Tuesday, July 24, 2012

Can You Hear Me Now?

On November 9, 1989, the Berlin Wall came down. During the 30-year period from 1970 to 2000, the wall between opera and musical theatre was simultaneously being demolished. In trying to describe why so few operas were being written by composers of rock 'n' roll, Ben Krywosz, OPERA America's first project director for the "Opera into the Eighties and Beyond" program, once noted that:
"Curiously enough, the operatic establishment does not speak the language that most people in America do. As a result, there's something which is not quite connecting to people on a core level. And that something has a lot to do with having a different cultural point of view."
Ambitious musical theatre composers were starting to experiment with classical sounds and compose music designed for more operatic voices. Simultaneously, operatic composers were learning how to use computers to help generate musical scores and finding ways to enhance the music they had written for classical voices with subtle amplification.


While most notable for its massive scenery, the original production of Sweeney Todd required a cast of 27 actors and a 26-piece orchestra. In addition to its spectacular production values, the original London production of Les Misérables required a cast of approximately 35 performers.

Rising production costs have forced many contemporary composers to avoid creating new works that, because of their demands for numerous performers and instrumentalists, may be too expensive to ever produce a return on their original investment. With revivals of both Sweeney Todd and Les Misérables currently playing in town, it's fascinating to witness how each show holds up with 21st century audiences.

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The marketing debacle following the 1985 introduction of New Coke led many consumers to cry "If it ain't broke, don't fix it." Much the same could be said of Cameron Mackintosh's 25th anniversary touring production of Les Misérables, which apparently left the original production's directorial team (Trevor Nunn and John Caird) feeling "horribly betrayed."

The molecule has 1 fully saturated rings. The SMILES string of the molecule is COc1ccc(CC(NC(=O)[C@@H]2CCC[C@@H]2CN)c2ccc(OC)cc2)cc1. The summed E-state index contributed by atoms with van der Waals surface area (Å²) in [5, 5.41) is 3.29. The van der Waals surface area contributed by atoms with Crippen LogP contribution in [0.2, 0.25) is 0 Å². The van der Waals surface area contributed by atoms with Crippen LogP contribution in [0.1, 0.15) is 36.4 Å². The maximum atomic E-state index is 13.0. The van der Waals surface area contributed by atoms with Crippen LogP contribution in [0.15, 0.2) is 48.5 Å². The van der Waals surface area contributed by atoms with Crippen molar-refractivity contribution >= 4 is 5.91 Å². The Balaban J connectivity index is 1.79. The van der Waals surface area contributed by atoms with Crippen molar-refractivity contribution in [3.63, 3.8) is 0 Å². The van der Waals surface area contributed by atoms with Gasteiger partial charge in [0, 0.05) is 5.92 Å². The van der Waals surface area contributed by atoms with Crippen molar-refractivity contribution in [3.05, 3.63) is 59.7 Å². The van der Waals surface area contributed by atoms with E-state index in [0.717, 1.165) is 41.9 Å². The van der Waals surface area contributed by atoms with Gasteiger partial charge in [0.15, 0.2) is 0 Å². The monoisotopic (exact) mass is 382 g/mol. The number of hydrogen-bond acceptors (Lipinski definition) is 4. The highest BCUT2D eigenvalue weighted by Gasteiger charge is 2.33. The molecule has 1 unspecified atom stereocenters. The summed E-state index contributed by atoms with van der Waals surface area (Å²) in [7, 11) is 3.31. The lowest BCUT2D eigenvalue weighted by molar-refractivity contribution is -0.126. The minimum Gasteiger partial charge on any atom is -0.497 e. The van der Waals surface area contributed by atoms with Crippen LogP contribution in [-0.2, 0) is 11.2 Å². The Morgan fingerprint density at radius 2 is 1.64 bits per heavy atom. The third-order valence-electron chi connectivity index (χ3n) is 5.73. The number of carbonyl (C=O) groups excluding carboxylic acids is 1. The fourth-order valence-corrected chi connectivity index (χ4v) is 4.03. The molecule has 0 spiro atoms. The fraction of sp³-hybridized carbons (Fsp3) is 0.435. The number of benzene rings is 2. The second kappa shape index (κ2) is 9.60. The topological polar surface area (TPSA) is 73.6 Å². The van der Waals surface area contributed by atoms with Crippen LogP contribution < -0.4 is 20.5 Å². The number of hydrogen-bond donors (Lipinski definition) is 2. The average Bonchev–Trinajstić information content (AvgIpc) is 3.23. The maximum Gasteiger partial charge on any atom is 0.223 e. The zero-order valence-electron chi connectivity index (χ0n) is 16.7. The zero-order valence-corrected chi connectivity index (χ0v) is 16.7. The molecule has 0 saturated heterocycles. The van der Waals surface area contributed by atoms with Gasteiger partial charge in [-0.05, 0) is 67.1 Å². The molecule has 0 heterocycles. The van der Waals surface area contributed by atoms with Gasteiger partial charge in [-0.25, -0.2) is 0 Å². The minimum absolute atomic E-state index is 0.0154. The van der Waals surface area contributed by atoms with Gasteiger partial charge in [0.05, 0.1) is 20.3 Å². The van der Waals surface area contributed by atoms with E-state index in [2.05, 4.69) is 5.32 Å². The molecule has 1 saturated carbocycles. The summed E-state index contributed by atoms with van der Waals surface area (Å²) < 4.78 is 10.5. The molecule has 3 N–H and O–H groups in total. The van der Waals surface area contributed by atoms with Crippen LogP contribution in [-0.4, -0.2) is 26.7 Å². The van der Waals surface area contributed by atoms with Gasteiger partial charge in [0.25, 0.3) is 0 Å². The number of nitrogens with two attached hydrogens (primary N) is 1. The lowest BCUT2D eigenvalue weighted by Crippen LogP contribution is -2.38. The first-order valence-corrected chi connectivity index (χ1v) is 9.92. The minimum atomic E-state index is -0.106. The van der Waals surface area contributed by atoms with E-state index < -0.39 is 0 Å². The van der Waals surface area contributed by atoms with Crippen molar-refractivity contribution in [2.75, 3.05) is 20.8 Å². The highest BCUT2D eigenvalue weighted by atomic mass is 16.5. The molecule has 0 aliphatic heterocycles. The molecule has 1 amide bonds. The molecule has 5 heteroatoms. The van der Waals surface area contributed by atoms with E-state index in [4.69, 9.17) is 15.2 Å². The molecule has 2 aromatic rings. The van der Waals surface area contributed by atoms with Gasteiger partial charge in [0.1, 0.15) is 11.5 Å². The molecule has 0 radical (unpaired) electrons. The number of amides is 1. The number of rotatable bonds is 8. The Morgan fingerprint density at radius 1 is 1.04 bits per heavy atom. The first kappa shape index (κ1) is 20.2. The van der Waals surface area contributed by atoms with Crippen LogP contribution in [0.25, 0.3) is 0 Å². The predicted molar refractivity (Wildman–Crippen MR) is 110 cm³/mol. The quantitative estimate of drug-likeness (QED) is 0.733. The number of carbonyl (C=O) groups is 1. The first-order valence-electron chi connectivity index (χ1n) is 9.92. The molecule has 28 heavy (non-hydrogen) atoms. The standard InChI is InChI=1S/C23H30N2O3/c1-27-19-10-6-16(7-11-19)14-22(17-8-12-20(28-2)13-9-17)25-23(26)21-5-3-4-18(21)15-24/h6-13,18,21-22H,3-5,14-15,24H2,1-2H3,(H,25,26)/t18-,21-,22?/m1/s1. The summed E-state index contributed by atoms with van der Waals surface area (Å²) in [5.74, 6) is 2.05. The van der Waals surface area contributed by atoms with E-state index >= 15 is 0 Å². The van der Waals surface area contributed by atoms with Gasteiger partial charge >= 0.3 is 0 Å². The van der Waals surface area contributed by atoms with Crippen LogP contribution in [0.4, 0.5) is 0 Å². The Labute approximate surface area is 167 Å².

Based on the sprawling novel by Victor Hugo, the original production (which I saw in London and at the Kennedy Center Opera House) was a knockout that had the kind of dramatic power which swept audiences off their feet. But with a first act that contains such an incredible amount of narrative exposition, it's important to keep matters moving -- often at any cost.

The Barricade (Photo by: Dean Van Der Meer)

With new (and not necessarily better) orchestrations by Chris Jahnke, this 25th anniversary production was directed by Laurence Connor and James Powell who, quite frankly, should be slapped upside the head for what they have done to an iconic work of musical theatre. At the very least, there is absolutely no reason for Betsy Morgan to perform  Fantine's plaintive solo, "I Dreamed A Dream," with the aggressive fury of "Rose's Turn."

Peter Lockyer portrayed a gaunt, determined Jean Valjean trying to escape Andrew Varela's villainous JavertTimothy Gulan (Thénardier) and Shawna M. Hamic (Madame Thénardier) took full advantage of their characters' lust, greed, and other bawdy attributes.

Timothy Gulan and Shawna M. Hamic as the Thénardiers.
Photo by: Deen Van Der Meer

As the young lovers, Lauren Wiley (Cosette) and Max Quinlan (Marius) went from innocence and naivete to a greater depth of emotional understanding. They received sturdy support from Briana Carlson-Goodman (Eponine), Jason Forbach (Enjolras) and Marcus D'Angelo (Gavroche).

While much of the evening seemed as if was being performed with a bad case of roid rage, I cannot, in all good conscience, blame the cast.  The fault, dear readers, lies not with the actors but with Mick Potter's singularly oppressive sound design.

I'm certainly not the only person to have complained about the outrageous levels of amplification in the Orpheum Theatre in past seasons. But a recent article by Cara Buckley in The New York Times entitled Working Or Playing Indoors, New Yorkers Face An Unabated Roar raised some noteworthy points:
  • Experts in hearing loss prevention warn that people should not be exposed to sound levels of 100 decibels for more than 15 minutes without wearing some form of hearing protection.
  • Cumulative damage from chronic exposure to noise can go undetected for years (loss of hearing usually affects high-frequency sounds first).
  • As the federal agency responsible for monitoring workplace noise, the Occupational Safety and Health Administration (OSHA) has very specific standards which businesses must meet. Unfortunately, OSHA usually only launches an investigation when complaints are made (most employees are reluctant to do this for fear it might affect their job security).